I’m not a corporate historian, but I know it has not been uncommon in recent years for large, public companies to find themselves similarly demonized. Think Enron collapse, Nike sweatshops, BP oil spill. Why?… generally it ties back to perceptions of company greed, thoughtlessness or incompetence. Regardless of ultimate culpability, our impressions are tightly linked to judgments about human motives underlying company behavior.

Enter the science of corporate reputation management and brand/messaging strategies designed to signal that company motives are pure, particularly B2B companies which are one step removed from public view. Here’s a sampling of recent B2B advertising in which employee voice-overs are used to create a softer, gentler company feel:

  • IBM – “Let’s build a smarter planet.”
  • Siemens – “No question is too tough for us to answer.”
  • FedEx – “Solutions that matter.”
  • Dow – “Together, the elements of science and the human element can solve anything.”

Heightened expectations for corporate social responsibility, combined with increased public transparency (internet, social media, 24/7 news cycles) have accelerated the race to put a human face on large B2B enterprises. But working to humanize the company in the eyes of stakeholder audiences has value beyond simply defending reputation. It signals the existence of a higher business purpose, one that can guide employees to do the right thing, help partners to engage in a spirit of true collaboration, and inspire customers/prospects to trust not only the product itself, but the intentions behind it. And trust is the glue in great long-term customer relationships.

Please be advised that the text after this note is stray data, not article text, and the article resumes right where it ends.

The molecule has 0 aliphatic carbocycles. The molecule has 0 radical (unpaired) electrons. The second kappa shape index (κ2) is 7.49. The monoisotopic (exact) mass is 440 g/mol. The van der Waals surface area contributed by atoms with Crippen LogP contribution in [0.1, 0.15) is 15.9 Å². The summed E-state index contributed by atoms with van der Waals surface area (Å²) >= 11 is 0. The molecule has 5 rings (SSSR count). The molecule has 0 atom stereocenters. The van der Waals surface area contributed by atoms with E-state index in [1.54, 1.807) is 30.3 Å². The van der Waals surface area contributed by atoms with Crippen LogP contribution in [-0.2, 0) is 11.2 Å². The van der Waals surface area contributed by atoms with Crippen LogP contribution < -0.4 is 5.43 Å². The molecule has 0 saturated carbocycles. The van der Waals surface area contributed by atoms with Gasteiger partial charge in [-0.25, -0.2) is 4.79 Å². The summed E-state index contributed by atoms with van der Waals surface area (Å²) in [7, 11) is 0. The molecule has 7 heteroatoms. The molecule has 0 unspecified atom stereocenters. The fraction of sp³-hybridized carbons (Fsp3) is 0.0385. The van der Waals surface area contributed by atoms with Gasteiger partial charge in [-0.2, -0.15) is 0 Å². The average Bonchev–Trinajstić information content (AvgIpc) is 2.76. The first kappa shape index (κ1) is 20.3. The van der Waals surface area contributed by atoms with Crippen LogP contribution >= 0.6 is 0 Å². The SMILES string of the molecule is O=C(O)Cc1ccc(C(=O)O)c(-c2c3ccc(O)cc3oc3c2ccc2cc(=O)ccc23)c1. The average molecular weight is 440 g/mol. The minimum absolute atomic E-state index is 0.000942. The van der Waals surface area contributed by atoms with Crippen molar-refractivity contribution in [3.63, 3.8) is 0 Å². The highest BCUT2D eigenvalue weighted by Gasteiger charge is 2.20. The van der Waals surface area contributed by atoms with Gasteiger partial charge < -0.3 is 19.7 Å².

Moral of the story here – if you are engaged in B2B business communications … be human, build trust, inspire custom.

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Liquid Content

The folks at Coca Cola have been busy reinventing their model for brand communications.

If you watched Superbowl XLVI you probably saw the newest round of Polar Bear ads. What you may not have seen was the live-streamed “Polar Bowl” which viewers could visit during the game on their “second screen” (read iPad). The response was stunning – 9 million people tuned into this parallel, virtual world to watch animated polar bears reacting real-time to the game.

This is not a one-off deal. Coca Cola actually has a master plan to create a new model for brand building. It is grounded in the concept of “liquid content” – ideas that are so captivating, so provocative, so contagious they cannot be controlled. Ultimately, Coke aims to evolve their approach from “one-way storytelling” to a “dynamic storytelling model” where the brand narrative is so compelling, it flows into the popular narrative and earns cultural capital.

Moral of the story – harness the power of liquid content for your brand!

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Shock & Awe

Guerrilla marketing is not new. But it remains an incredibly effective way to captivate consumers.

Check out the dance riot created for T-Mobile in Liverpool station in 2009 (click here). Or look below at the guerrilla campaign for TNT Network in Belgium. In both cases, marketers inserted gripping theatrical drama (brand content) into the humdrum venues of daily living. Then all hell breaks loose.

The result – hundreds of people stop in their tracks, establish an indelible memory of the brand/concept and then share it with all their friends. Eventually it goes viral thanks to Facebook and YouTube sharing.

Moral of the story – in this age of viral media, well executed guerrilla marketing can engage consumers and drive brand registration like never before.

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Filed under Brand Voice, Morbid curiosity, Risk Management